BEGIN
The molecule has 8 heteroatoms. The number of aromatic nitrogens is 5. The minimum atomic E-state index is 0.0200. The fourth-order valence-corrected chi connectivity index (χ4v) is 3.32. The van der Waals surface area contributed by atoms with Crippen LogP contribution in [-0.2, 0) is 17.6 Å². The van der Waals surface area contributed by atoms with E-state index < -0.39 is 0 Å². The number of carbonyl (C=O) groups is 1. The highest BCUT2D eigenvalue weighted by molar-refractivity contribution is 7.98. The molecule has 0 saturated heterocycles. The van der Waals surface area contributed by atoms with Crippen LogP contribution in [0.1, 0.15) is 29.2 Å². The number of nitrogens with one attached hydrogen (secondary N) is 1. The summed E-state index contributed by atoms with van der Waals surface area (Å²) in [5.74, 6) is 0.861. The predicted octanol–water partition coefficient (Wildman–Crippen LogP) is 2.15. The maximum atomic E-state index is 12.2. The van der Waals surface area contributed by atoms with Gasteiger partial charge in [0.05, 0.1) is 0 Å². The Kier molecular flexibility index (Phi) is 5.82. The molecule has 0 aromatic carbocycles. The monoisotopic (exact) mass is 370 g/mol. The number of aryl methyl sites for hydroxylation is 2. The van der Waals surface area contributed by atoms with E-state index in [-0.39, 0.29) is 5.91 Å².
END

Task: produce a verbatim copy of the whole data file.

The molecule has 8 heteroatoms. The number of aromatic nitrogens is 5. The minimum atomic E-state index is 0.0200. The fourth-order valence-corrected chi connectivity index (χ4v) is 3.32. The van der Waals surface area contributed by atoms with Crippen LogP contribution in [-0.2, 0) is 17.6 Å². The van der Waals surface area contributed by atoms with E-state index < -0.39 is 0 Å². The number of carbonyl (C=O) groups is 1. The highest BCUT2D eigenvalue weighted by molar-refractivity contribution is 7.98. The molecule has 0 saturated heterocycles. The van der Waals surface area contributed by atoms with Crippen LogP contribution in [0.1, 0.15) is 29.2 Å². The number of nitrogens with one attached hydrogen (secondary N) is 1. The summed E-state index contributed by atoms with van der Waals surface area (Å²) in [5.74, 6) is 0.861. The predicted octanol–water partition coefficient (Wildman–Crippen LogP) is 2.15. The maximum atomic E-state index is 12.2. The van der Waals surface area contributed by atoms with Gasteiger partial charge in [0.05, 0.1) is 0 Å². The Kier molecular flexibility index (Phi) is 5.82. The molecule has 0 aromatic carbocycles. The monoisotopic (exact) mass is 370 g/mol. The number of aryl methyl sites for hydroxylation is 2. The van der Waals surface area contributed by atoms with E-state index in [-0.39, 0.29) is 5.91 Å².